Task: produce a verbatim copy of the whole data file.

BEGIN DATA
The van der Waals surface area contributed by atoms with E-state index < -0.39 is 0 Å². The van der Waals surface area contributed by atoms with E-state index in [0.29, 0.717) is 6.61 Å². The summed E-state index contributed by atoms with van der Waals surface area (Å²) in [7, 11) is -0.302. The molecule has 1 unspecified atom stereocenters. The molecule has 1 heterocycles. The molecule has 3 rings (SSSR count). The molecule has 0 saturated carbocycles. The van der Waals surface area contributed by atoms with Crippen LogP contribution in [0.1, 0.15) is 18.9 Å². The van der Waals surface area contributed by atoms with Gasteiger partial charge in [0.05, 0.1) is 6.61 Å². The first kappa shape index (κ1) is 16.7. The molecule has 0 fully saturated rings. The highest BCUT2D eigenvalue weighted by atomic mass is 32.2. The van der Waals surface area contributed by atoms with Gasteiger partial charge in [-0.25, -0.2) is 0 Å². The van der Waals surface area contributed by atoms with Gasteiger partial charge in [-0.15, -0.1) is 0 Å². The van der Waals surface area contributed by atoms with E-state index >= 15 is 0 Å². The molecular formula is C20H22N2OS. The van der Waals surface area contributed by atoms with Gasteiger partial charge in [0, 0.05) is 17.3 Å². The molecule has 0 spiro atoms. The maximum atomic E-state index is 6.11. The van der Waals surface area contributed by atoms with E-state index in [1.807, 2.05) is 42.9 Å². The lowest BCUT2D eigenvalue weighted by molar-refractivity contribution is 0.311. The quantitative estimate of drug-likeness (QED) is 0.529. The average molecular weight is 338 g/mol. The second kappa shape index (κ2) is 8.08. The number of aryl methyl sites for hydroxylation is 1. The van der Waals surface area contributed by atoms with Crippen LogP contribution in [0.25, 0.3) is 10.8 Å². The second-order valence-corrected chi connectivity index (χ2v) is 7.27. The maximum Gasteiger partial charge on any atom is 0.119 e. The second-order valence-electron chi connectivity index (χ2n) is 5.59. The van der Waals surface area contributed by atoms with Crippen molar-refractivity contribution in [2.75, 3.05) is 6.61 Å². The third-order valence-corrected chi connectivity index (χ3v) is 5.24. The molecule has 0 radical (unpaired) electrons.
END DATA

The van der Waals surface area contributed by atoms with E-state index < -0.39 is 0 Å². The van der Waals surface area contributed by atoms with E-state index in [0.29, 0.717) is 6.61 Å². The summed E-state index contributed by atoms with van der Waals surface area (Å²) in [7, 11) is -0.302. The molecule has 1 unspecified atom stereocenters. The molecule has 1 heterocycles. The molecule has 3 rings (SSSR count). The molecule has 0 saturated carbocycles. The van der Waals surface area contributed by atoms with Crippen LogP contribution in [0.1, 0.15) is 18.9 Å². The van der Waals surface area contributed by atoms with Gasteiger partial charge in [0.05, 0.1) is 6.61 Å². The first kappa shape index (κ1) is 16.7. The molecule has 0 fully saturated rings. The highest BCUT2D eigenvalue weighted by atomic mass is 32.2. The van der Waals surface area contributed by atoms with Gasteiger partial charge in [-0.25, -0.2) is 0 Å². The van der Waals surface area contributed by atoms with Gasteiger partial charge in [-0.15, -0.1) is 0 Å². The van der Waals surface area contributed by atoms with E-state index >= 15 is 0 Å². The molecular formula is C20H22N2OS. The van der Waals surface area contributed by atoms with Gasteiger partial charge in [0, 0.05) is 17.3 Å². The molecule has 0 spiro atoms. The maximum atomic E-state index is 6.11. The van der Waals surface area contributed by atoms with E-state index in [1.807, 2.05) is 42.9 Å². The lowest BCUT2D eigenvalue weighted by molar-refractivity contribution is 0.311. The quantitative estimate of drug-likeness (QED) is 0.529. The average molecular weight is 338 g/mol. The second kappa shape index (κ2) is 8.08. The number of aryl methyl sites for hydroxylation is 1. The van der Waals surface area contributed by atoms with Crippen LogP contribution in [0.25, 0.3) is 10.8 Å². The second-order valence-corrected chi connectivity index (χ2v) is 7.27. The maximum Gasteiger partial charge on any atom is 0.119 e. The second-order valence-electron chi connectivity index (χ2n) is 5.59. The van der Waals surface area contributed by atoms with Crippen molar-refractivity contribution in [2.75, 3.05) is 6.61 Å². The third-order valence-corrected chi connectivity index (χ3v) is 5.24. The molecule has 0 radical (unpaired) electrons.